Abstract 549: ST-Segment Analysis Using Wireless Technology in Acute Myocardial Infarction (STAT-MI) Trial: Early vs. Late Experience
Background: We previously reported our early (initial 6 month) experience using a fully automated wireless network to shorten door to intervention (D2I) times. Later experience allowed for further refinement of this network. Early D2I times are expected to result in smaller infarcts and decreased lengths of stay.
Methods: A fully automated wireless network that facilitates simultaneous 12-lead ECG transmission from emergency medical services (EMS) personnel in the field to the Emergency Department (ED) and offsite cardiologists via smart phones. This allows direct communication between offsite cardiologist and EMS and facilitates patient triage directly to the cath lab. Demographic, laboratory and time interval data were prospectively collected over a 23-month period and compared to calendar year 2005 data. Early experience (first 6 months) was compared to later experience.
Results: From June 2006 through April 2008, 242 ECGs with suspected ST segment elevation myocardial infarction (STEMI) were transmitted via the STAT-MI network. Compared with 2005 data, door to cardiology notification time was reduced from 61.4 minutes (min) to −15.8 min (p < 0.001), door to arterial access time decreased from 108.1 to 42.1 min (p < 0.0001), door to intervention (D2I) time decreased from 145.7 to 68.8 min (p = 0.00001), hospital length of stay decreased from 5.4 ± 4.5 days to 4.1 ± 5.0 days (p < 0.29), and troponin elevation decreased from 106.4 ng/ml to 73.9 ng/ml (p < 0.19). The magnitude of timesavings was similar regardless of time of presentation, though D2I times were longer during “off” hours (after 5pm and weekends) as compared to “on” hours (85.7 min vs. 51.8 min P=0.001). Protocol refinements introduced over the first 6 months further shortened D2I times; 87 min vs 65 min in the first 6 months and in the subsequent 17 months respectively (p = 0.09).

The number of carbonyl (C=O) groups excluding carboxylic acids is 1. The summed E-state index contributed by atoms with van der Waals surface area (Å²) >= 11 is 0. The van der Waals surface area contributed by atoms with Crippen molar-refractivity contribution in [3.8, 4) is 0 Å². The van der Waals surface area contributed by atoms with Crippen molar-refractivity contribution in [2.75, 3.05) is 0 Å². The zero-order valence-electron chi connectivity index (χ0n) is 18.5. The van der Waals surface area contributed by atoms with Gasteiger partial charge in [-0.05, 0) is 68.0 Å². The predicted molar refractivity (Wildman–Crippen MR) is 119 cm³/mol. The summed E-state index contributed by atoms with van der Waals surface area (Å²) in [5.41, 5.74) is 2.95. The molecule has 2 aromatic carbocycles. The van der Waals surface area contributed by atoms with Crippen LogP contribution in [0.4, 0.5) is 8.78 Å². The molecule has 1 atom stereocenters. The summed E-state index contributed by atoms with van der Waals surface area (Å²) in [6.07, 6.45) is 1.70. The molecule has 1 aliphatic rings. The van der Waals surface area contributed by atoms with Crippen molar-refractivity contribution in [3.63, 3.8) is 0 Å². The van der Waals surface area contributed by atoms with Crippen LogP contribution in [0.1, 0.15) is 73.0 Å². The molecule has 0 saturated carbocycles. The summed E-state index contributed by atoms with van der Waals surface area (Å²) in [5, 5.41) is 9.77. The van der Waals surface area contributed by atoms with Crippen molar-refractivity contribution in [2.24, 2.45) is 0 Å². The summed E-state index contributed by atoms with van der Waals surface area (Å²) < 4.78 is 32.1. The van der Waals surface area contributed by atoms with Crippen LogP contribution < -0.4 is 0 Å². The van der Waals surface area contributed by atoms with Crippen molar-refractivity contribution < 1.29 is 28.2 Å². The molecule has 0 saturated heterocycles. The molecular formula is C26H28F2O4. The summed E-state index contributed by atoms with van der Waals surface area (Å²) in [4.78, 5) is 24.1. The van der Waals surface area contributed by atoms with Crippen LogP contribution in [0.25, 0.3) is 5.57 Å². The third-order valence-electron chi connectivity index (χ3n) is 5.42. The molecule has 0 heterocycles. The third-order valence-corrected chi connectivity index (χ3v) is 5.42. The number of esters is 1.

Conclusions: A fully automated wireless network that transmits ECGs simultaneously to the ED and offsite cardiologists for the early evaluation and triage of patients with STEMI markedly and consistently shortened D2I times. A strong positive trend in outcome measures was also observed with reduced length of stay and smaller infarct size. There was a 6 month learning curve to fully realize the benefits of this new automated system.